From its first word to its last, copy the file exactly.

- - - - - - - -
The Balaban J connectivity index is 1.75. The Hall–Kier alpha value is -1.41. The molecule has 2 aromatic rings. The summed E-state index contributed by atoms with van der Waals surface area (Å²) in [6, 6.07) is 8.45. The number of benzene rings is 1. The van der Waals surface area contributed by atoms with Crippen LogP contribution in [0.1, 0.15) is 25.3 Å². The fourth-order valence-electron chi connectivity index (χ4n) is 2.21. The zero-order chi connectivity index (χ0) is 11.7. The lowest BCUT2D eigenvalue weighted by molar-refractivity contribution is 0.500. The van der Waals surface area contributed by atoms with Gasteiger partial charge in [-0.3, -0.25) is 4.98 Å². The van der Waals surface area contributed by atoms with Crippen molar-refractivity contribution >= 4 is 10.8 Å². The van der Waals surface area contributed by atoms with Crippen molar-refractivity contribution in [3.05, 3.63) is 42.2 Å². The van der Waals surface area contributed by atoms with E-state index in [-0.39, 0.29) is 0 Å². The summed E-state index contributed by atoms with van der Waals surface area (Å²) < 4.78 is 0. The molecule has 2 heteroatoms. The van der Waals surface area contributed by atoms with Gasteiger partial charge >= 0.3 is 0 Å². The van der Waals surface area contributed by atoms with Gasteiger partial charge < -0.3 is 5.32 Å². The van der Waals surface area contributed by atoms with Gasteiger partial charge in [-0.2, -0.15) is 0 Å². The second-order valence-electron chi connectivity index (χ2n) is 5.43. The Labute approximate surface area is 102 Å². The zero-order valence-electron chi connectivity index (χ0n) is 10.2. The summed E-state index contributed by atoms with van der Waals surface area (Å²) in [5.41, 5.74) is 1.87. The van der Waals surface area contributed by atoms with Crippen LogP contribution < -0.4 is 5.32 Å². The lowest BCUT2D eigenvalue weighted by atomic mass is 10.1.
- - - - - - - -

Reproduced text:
The Balaban J connectivity index is 1.75. The Hall–Kier alpha value is -1.41. The molecule has 2 aromatic rings. The summed E-state index contributed by atoms with van der Waals surface area (Å²) in [6, 6.07) is 8.45. The number of benzene rings is 1. The van der Waals surface area contributed by atoms with Crippen LogP contribution in [0.1, 0.15) is 25.3 Å². The fourth-order valence-electron chi connectivity index (χ4n) is 2.21. The zero-order chi connectivity index (χ0) is 11.7. The lowest BCUT2D eigenvalue weighted by molar-refractivity contribution is 0.500. The van der Waals surface area contributed by atoms with Gasteiger partial charge in [-0.3, -0.25) is 4.98 Å². The van der Waals surface area contributed by atoms with Crippen molar-refractivity contribution >= 4 is 10.8 Å². The van der Waals surface area contributed by atoms with Crippen molar-refractivity contribution in [3.05, 3.63) is 42.2 Å². The van der Waals surface area contributed by atoms with E-state index in [-0.39, 0.29) is 0 Å². The summed E-state index contributed by atoms with van der Waals surface area (Å²) < 4.78 is 0. The molecule has 2 heteroatoms. The van der Waals surface area contributed by atoms with Gasteiger partial charge >= 0.3 is 0 Å². The van der Waals surface area contributed by atoms with Gasteiger partial charge < -0.3 is 5.32 Å². The van der Waals surface area contributed by atoms with Gasteiger partial charge in [-0.2, -0.15) is 0 Å². The second-order valence-electron chi connectivity index (χ2n) is 5.43. The Labute approximate surface area is 102 Å². The zero-order valence-electron chi connectivity index (χ0n) is 10.2. The summed E-state index contributed by atoms with van der Waals surface area (Å²) in [5.41, 5.74) is 1.87. The van der Waals surface area contributed by atoms with Crippen LogP contribution < -0.4 is 5.32 Å². The lowest BCUT2D eigenvalue weighted by atomic mass is 10.1.